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Excerpt from Oral History Interview with David DeVries, November 23 and December 2, 1998. Interview S-0010. Southern Oral History Program Collection (#4007) See Entire Interview >>

Tensions between creative thinkers and a strict boss

Tensions arose as CLL grew, DeVries remembers. Its members began to focus more on earning money and started to try to "squeeze a little bit more profit" out of its programs. Tensions also arose as a new leader from a military background clashed with some of the creative thinkers at the organization.

Citing this Excerpt

Oral History Interview with David DeVries, November 23 and December 2, 1998. Interview S-0010. Southern Oral History Program Collection (#4007) in the Southern Oral History Program Collection, Southern Historical Collection, Wilson Library, University of North Carolina at Chapel Hill.

Full Text of the Excerpt

I think there were tensions that were building in the organization.
ELIZABETH MILLWOOD:
And they were coming from what, growth?
DAVID DE VRIES:
I think from growth, increasing complexity of the organization. I think in part, the organization was facing a time when there was a kind of a maturation of a lot of programs and people and some of the initial excitement that had been there in the late 70's and early 80's was diminishing. For example, the major program, the leadership development program, had by that point in time, been running for over a decade. It had been run several hundred times and it moved into the kind of production mode of just running one more LDP after another. We began to look at it not so much as an innovative intervention, rather as in looking at it from sort of a more profit point of view, wondering how we could squeeze a little bit more profit out of each of these programs. So it had become a wonderful cash cow subsidizing a lot of other efforts. As an example, and those kind of issues, given the people that were at the Center, those are not very interesting issues. And some staff tended to feel like, "I have to address these kind of issues, why don't I go to the for-profit consulting work?"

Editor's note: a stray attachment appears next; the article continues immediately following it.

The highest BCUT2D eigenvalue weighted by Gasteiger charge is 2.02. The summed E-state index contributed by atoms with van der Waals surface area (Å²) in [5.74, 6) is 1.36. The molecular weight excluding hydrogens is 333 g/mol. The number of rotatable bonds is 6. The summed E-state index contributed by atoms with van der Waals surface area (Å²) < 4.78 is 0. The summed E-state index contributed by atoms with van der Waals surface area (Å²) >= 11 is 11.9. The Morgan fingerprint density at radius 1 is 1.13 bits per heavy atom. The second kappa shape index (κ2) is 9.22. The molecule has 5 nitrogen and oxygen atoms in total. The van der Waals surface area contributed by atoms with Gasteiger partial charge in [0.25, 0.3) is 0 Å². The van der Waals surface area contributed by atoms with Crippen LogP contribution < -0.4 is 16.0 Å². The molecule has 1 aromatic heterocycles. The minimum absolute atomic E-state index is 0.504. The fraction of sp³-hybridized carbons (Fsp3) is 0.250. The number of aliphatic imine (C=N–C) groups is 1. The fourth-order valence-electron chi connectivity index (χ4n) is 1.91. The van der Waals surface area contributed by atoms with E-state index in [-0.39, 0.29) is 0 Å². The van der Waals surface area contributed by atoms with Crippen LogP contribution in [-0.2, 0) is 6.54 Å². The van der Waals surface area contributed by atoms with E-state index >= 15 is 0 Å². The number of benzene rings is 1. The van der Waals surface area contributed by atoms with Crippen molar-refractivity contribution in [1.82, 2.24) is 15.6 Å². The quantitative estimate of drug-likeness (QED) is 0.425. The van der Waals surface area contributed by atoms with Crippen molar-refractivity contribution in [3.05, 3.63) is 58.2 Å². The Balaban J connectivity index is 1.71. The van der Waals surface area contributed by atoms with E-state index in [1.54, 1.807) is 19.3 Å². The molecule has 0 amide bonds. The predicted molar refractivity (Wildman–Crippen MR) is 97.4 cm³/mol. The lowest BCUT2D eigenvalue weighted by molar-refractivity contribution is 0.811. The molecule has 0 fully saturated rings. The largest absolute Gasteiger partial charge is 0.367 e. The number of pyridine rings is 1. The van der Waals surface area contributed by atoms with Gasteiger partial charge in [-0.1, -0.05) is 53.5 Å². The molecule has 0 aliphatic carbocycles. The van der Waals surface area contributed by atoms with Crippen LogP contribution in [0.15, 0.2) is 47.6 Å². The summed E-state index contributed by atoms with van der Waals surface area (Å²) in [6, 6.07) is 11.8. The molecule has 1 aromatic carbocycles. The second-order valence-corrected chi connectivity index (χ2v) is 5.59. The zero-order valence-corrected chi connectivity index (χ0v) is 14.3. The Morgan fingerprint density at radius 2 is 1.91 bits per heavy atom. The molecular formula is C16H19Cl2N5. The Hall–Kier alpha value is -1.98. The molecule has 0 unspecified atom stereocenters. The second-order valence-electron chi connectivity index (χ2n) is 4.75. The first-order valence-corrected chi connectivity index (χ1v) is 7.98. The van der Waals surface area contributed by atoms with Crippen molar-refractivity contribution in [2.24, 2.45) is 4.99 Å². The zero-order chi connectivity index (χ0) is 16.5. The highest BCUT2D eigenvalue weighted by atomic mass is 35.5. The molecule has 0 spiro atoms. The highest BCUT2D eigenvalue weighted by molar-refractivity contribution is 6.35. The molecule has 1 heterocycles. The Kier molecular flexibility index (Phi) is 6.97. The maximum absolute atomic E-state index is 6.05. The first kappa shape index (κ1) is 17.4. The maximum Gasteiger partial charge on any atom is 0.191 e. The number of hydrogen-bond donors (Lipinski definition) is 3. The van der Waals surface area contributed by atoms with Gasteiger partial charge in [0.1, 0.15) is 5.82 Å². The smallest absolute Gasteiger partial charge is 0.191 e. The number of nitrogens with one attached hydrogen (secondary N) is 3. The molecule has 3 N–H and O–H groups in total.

ELIZABETH MILLWOOD:
It's a poor use of their creative talent.
DAVID DE VRIES:
Right. And we were not able—I think it would have been more fun for all of us if we had had more really interesting things in the pipeline, new ideas, new programs, new research efforts. The research program was going. There was one powerful research program going at the time. But on the training side, there just wasn't a lot of innovation going on. And that led to some of the frustration, too. There was also an interesting tension built in by the mandate that the board gave to Walt Ulmer which in my sense was to come in and clean us up, clean up this operation.
ELIZABETH MILLWOOD:
To bring some order to it?
DAVID DE VRIES:
Yeah, exactly. And that did not come from the staff, that particular mandate. Very few of the staff saw that as a need or issue. They saw that effort as an infringement on their independence and creativity and all of that. After all, they would regularly remind us this is the Center for Creative Leadership. That effort (to rationalize the place) felt anything but like creativity.